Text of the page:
b.”Yeah, my suitcase always gains weight on vacation.”

c. “It only weighed 16 ounces at home. You must be leaning on the scale.”

d. “I’m carrying the full orchestral score of the greatest opera ever written. Can’t you make an exception? The world needs this music.”

 

ANSWER KEY:

If you chose mostly A’s, then you’re a SUPER NOMAD.  You can travel the world with a few handy items and the clothes on your back.  I would be just like you, except that I wouldn’t know where to put my extra ballgowns. But you should check out this post about how to pack for the Western Sahara.

If you chose mostly B’s, then you are a BLOATED FLOATER.  You have a lot of baggage, and I mean that literally. Are you traveling with young kids?  (If so, you’re doing great! Keep up the good work.)  Are you setting sail for the New World with all your worldly belongings?  (If so, you’re doing great! Keep up the good work.)  But if not, then you’ve got way too much stuff!  Before you park your U-Haul at the airport, think about what you really need.  Organize. Simplify.

If you chose mostly C’s, then you’re a CARRY-ON CAPTAIN.  You know how to fit everything into a compact space.  You breeze through security with no extra hassle, and you disembark a full thirty minutes before that poor family with the twin toddlers.  I envy you.

If you chose mostly D’s, then, congratulations! You are a true JET-SETTING DIVA.  You understand that luggage has to be both functional and fabulous. Your suitcase might be heavy, but at least it’s pink. You are a savvy traveler with a sense of dramatic flair. You should probably order this passport cover by Sicura.

Now that you know your luggage personality type, you’re ready to board. PanAm image courtesy of ScreenRant.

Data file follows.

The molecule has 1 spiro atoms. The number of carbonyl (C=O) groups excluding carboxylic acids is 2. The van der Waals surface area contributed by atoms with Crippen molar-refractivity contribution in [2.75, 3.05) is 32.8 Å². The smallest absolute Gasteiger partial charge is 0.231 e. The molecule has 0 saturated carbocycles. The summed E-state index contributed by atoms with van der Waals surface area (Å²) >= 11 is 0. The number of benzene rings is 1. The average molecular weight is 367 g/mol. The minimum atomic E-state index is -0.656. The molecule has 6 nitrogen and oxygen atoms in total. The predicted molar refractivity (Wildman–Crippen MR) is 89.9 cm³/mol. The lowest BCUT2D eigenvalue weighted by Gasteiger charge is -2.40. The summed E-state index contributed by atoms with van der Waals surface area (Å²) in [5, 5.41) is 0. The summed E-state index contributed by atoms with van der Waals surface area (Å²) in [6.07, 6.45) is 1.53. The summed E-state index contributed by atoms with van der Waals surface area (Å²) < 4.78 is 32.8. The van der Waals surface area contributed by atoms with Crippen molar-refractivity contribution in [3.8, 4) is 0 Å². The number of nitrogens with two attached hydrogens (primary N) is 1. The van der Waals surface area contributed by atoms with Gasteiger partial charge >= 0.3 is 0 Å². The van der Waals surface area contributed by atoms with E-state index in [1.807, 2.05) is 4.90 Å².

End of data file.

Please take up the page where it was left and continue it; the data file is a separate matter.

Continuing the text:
Pavarotti Airport

A few minutes ago, I landed at the Lindbergh Field San Diego Airport.

And that got me thinking about cool airport names. Why stick with a prosaic name like LAX when you could name your airport Sky Harbor (Phoenix) or Le Bourget (Paris)?

Many airports are named after military heroes. Consider Charles de Gaulle Airport (Paris), King Shaka International Airport (Durban), and my favorite, Alexander the Great Airport (Skopje, Macedonia).

Just occasionally, airports are named for artists. There’s Charles Schulz M. Airport in Sonoma. And in Malaga, they named one of their terminals after Pablo Picasso (c’mon, doesn’t the guy deserve a whole airport)?

The Italians certainly know how to name their airports.  Leonardo Da Vinci Airport (Rome), Cristoforo Colombo Airport (Genova), Galileo Galilei Airport (Pisa), and of course, Giuseppe Verdi Parma Airport are great examples.

Hey, want to play some airport trivia? In which cities would you find these airports:

a. Mohammed V Airport
b. Franz Josef Strauß Airport
c. George Bush Interncontinental Airport
d. Chapatri Shivaji International Airport
e. Bob Hope Airport
f.  Robin Hood Airport

{You’ll find the answer key below. Just scroll down.}

Some great musicians have also been “airported.” We have Louis Armstrong New Orleans International Airport, John Lennon Airport in Liverpool, the Warsaw Chopin Airport and, best of all, Wolfgang Amadeus Mozart Airport in Salzburg.

But here’s my question: why not name airports after opera singers? After all, opera singers spend a lot of time in airports! And we sing stratospheric notes! Besides, naming an airport after a diva gives it a touch of class. Just imagine the dramatic effect of a Maria Callas Airport in Greece. Or a Joan Sutherland Airport in Australia. Or … how about the Luciano Pavarotti International Airport of Modena? Wouldn’t that be cool? Dare to dream!

Answer Key:

a. Casablanca
b. Munich
c. Houston
d. Mumbai
e. Burbank
f. Doncaster/Sheffield (you guessed Nottingham, didn’t you?)

Well now it’s time for me to fly to an airport that was once called the Great West Aerodrome… located in a little English hamlet named Heath Row.  😉